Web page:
A Default occurs when the person who was served with the divorce case does not file a Response to the Petition for Dissolution in the Court for one reason or another. The California Family Code requires that a Summons be filed and served at the same time as the Petition. The Summons informs the person served with papers, known as the Respondent, that he or she has 30 days to file a Response in the County Court House and serve a copy of the document on the Petitioner or their Attorney.

If there is no Response filed by the Respondent withing 30 days of the service, the Petitioner may file a document known as the Request To Enter Default with the Court Clerk. The Clerk will usually verify that no Response is filed, and immediately file and stamp the Request to Enter Default Form. This will now mean that the Respondent is “In Default”.

The will result in the Respondent being “locked out” of the case and unable to file a Response or contest the matter. The Petitioner will usually have the clerk set what is know as a Prove Up Hearing and bring a proposed Divorce Judgment to Court that day. The Judge will review the proposed Judgment prepared by the Petitioner and make sure that it divides the Community Property of the parties equally. Even if the Respondent is locked out of the case by the Default, the Court must still make sure that the community property is equally divided.

If the Judge finds the proposed judgment to be fair, the Court will than sign the Judgment and have the Clerk enter the Judgment of Dissolution.

It is important to point out that the Default of the Respondent will not block the Respondent's ability to contest Child Custody or Child Support issues. The Respondent will still be able to contest these issues. A parent will never give up their rights to contest a Custody or Support matter just because they did not file a Response to the case.


A Family Law Attorney is an Attorney who primarily practices in the areas of Divorce and Family Law. This is a large field of law that can include various topics such as Child Custody, Child Support, Spousal Support or Alimony, and Property and Retirement division.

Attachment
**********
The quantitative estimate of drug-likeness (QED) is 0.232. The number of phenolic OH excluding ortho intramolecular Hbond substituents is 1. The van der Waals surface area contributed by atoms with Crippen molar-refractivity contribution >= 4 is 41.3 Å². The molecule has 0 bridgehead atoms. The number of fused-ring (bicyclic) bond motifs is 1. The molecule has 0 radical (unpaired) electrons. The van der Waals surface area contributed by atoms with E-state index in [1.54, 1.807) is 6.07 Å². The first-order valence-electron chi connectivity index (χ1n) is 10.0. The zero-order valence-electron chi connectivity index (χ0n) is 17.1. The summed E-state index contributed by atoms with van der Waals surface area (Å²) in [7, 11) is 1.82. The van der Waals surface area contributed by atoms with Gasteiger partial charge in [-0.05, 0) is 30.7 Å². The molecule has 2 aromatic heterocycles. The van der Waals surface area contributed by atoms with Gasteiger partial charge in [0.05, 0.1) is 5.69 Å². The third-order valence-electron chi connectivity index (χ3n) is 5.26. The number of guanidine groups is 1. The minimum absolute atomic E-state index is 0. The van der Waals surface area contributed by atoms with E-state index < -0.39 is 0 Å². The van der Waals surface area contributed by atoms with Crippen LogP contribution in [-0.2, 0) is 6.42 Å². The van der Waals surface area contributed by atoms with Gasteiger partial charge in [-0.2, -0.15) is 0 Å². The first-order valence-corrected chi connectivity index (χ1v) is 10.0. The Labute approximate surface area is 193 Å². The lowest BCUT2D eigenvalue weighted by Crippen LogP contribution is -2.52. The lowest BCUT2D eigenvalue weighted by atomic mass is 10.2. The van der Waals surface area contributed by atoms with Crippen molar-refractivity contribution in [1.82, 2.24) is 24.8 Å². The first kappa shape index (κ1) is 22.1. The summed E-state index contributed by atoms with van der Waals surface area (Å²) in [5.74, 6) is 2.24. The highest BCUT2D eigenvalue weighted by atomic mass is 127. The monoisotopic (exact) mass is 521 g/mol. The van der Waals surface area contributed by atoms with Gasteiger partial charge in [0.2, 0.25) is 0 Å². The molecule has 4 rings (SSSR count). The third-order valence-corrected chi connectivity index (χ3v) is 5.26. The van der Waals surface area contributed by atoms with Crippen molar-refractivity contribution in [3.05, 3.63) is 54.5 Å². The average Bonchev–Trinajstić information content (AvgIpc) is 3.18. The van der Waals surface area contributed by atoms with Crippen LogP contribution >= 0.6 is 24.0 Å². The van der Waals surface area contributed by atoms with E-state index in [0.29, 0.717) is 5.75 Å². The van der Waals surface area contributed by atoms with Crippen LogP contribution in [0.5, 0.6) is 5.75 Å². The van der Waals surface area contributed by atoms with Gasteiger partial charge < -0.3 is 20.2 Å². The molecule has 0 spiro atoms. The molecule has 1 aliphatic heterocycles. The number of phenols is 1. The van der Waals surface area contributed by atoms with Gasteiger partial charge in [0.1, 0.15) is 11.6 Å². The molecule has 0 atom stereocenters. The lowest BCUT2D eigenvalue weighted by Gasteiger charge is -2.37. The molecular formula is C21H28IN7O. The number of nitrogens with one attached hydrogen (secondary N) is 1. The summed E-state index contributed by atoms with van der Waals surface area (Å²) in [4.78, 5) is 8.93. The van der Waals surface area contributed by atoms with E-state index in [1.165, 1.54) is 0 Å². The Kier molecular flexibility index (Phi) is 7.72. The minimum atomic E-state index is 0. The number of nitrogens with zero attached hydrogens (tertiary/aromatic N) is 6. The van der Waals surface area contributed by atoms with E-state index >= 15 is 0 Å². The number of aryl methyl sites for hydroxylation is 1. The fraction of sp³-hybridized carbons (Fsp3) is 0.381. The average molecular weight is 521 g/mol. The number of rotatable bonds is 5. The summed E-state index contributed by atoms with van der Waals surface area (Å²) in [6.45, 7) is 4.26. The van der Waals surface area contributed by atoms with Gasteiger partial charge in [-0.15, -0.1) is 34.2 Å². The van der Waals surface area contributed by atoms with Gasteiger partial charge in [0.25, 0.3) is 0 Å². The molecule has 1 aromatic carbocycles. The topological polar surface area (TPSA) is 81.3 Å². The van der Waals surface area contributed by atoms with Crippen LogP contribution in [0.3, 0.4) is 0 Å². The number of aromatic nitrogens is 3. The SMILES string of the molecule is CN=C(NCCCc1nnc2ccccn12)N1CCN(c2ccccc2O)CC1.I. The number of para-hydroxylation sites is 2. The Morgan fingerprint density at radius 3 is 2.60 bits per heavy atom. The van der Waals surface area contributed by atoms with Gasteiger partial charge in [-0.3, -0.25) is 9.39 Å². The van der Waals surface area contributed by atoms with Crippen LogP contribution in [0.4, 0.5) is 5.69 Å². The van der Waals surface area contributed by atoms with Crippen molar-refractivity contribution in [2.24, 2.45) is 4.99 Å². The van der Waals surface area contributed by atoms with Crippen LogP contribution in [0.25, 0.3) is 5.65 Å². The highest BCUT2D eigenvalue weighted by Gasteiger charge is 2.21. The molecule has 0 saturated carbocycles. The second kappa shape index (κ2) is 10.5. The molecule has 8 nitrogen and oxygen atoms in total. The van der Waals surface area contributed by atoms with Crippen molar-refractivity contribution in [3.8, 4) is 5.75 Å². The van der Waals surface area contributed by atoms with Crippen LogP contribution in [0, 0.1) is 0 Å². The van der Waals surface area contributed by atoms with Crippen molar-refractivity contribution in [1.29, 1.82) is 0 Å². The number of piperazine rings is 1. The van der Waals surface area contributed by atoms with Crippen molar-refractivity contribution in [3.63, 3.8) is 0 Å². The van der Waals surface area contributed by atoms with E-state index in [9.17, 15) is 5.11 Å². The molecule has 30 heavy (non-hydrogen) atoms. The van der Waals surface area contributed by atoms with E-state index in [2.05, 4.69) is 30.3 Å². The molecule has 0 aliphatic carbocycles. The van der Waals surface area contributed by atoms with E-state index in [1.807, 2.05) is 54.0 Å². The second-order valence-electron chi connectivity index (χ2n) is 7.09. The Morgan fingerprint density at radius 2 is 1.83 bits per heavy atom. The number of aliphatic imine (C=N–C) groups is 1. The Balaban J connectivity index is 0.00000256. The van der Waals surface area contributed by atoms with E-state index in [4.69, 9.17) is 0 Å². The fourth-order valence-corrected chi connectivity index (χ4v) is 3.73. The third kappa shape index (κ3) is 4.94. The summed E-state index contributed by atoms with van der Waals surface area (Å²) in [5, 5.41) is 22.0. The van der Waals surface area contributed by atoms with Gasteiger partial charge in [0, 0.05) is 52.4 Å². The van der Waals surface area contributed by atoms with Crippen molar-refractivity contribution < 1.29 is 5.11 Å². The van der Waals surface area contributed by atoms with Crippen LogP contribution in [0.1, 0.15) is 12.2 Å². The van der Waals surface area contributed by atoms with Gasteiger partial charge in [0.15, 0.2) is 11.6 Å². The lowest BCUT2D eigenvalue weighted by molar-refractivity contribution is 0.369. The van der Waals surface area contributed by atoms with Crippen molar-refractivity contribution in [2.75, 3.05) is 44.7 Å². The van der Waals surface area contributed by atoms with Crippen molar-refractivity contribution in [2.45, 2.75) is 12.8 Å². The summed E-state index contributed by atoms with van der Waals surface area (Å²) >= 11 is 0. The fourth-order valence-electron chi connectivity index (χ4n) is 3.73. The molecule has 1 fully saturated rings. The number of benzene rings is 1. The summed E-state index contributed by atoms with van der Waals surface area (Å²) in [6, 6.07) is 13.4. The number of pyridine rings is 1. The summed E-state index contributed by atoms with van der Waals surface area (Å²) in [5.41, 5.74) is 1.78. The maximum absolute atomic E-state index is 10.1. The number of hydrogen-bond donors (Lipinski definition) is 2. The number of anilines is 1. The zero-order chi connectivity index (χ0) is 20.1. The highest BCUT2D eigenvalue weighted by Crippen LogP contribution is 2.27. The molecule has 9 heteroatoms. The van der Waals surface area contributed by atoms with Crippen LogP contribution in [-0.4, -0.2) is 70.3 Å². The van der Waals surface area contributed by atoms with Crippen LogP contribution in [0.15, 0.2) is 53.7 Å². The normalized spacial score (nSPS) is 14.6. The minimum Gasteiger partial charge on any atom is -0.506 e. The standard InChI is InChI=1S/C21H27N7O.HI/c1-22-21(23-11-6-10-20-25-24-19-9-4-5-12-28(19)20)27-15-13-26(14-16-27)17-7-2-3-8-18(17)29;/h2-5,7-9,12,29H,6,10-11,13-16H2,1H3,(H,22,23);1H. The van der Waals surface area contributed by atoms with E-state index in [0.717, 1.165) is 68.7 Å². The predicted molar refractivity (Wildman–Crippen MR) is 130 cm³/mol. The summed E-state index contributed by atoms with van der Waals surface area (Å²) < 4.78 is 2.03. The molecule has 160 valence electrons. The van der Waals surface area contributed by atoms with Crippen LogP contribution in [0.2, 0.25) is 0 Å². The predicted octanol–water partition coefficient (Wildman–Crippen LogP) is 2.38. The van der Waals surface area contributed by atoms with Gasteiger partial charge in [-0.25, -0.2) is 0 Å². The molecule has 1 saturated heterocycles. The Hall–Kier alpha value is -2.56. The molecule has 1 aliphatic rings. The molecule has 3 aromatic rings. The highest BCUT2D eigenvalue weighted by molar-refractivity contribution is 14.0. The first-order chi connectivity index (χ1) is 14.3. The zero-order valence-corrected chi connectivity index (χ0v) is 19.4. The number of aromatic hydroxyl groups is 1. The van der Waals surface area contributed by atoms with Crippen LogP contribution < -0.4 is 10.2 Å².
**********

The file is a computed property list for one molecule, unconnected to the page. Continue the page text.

Family and Divorce Law can involve  very complex legal concepts. For example, a complicated child custody matter may require the reports and evaluations of child counselors or physicians. It may be necessary to have the children and parents evaluated by a mental health professional in order to have a thorough recommendation presented to the Court.

    Another very complicated area of Family Law can be the division of complex property issues. The parties may have a business or professional practice that was built up during the marriage. Under California Law, this asset would be Community Property. The Court will typically need to determine the value of this business and which of the parties the asset will be awarded to. It will frequently be necessary to obtain the services of a type of Accountant known as a Forensic Accountant. This is a CPA with special training and experience in dealing with matters that are going through a legal action like a divorce.

    A Family Law Attorney does not an accountant himself, but it is necessary to be familiar with the general concepts of accounting.

    All Attorneys must keep up their skills and knowledge of developments in the Case Law and legal authorities. Unfortunately, Family Law and Divorce matters will often have to be litigated in a Trial or other Hearing. A good Divorce Attorney will be very familiar with trial tactics and the Rules of Evidence. It doesn’t matter how good the evidence is in a case if an Attorney cannot argue it effectively in front of a Judge.

    Finally, the most important task of a Family Attorney is to always remember that his client comes first. A Family Law Attorney represents people not just clients. Their clients are going through what may be the most stressful and painful times of their lives. Doing a good job in representing the client means that they can get on with the next chapter of their lives.